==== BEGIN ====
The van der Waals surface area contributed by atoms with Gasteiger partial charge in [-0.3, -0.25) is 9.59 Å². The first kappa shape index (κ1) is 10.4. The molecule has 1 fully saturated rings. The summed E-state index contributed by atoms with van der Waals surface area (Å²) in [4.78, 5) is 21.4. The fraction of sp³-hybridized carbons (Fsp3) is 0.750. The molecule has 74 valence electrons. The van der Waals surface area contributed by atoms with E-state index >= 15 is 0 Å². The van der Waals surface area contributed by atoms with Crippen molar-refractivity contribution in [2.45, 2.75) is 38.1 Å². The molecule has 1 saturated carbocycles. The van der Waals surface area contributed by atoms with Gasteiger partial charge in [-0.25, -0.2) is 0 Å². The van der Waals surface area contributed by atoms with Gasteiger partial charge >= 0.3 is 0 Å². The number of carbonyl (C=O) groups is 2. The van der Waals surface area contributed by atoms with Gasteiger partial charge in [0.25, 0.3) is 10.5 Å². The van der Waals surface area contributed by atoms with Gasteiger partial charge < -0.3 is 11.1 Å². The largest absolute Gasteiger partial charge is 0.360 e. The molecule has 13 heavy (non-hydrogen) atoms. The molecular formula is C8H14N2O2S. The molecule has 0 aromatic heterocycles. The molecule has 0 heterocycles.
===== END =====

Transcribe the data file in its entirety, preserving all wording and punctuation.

The van der Waals surface area contributed by atoms with Gasteiger partial charge in [-0.3, -0.25) is 9.59 Å². The first kappa shape index (κ1) is 10.4. The molecule has 1 fully saturated rings. The summed E-state index contributed by atoms with van der Waals surface area (Å²) in [4.78, 5) is 21.4. The fraction of sp³-hybridized carbons (Fsp3) is 0.750. The molecule has 74 valence electrons. The van der Waals surface area contributed by atoms with E-state index >= 15 is 0 Å². The van der Waals surface area contributed by atoms with Crippen molar-refractivity contribution in [2.45, 2.75) is 38.1 Å². The molecule has 1 saturated carbocycles. The van der Waals surface area contributed by atoms with Gasteiger partial charge in [-0.25, -0.2) is 0 Å². The van der Waals surface area contributed by atoms with Gasteiger partial charge >= 0.3 is 0 Å². The number of carbonyl (C=O) groups is 2. The van der Waals surface area contributed by atoms with Gasteiger partial charge in [0.25, 0.3) is 10.5 Å². The van der Waals surface area contributed by atoms with Gasteiger partial charge < -0.3 is 11.1 Å². The largest absolute Gasteiger partial charge is 0.360 e. The molecule has 13 heavy (non-hydrogen) atoms. The molecular formula is C8H14N2O2S. The molecule has 0 aromatic heterocycles. The molecule has 0 heterocycles.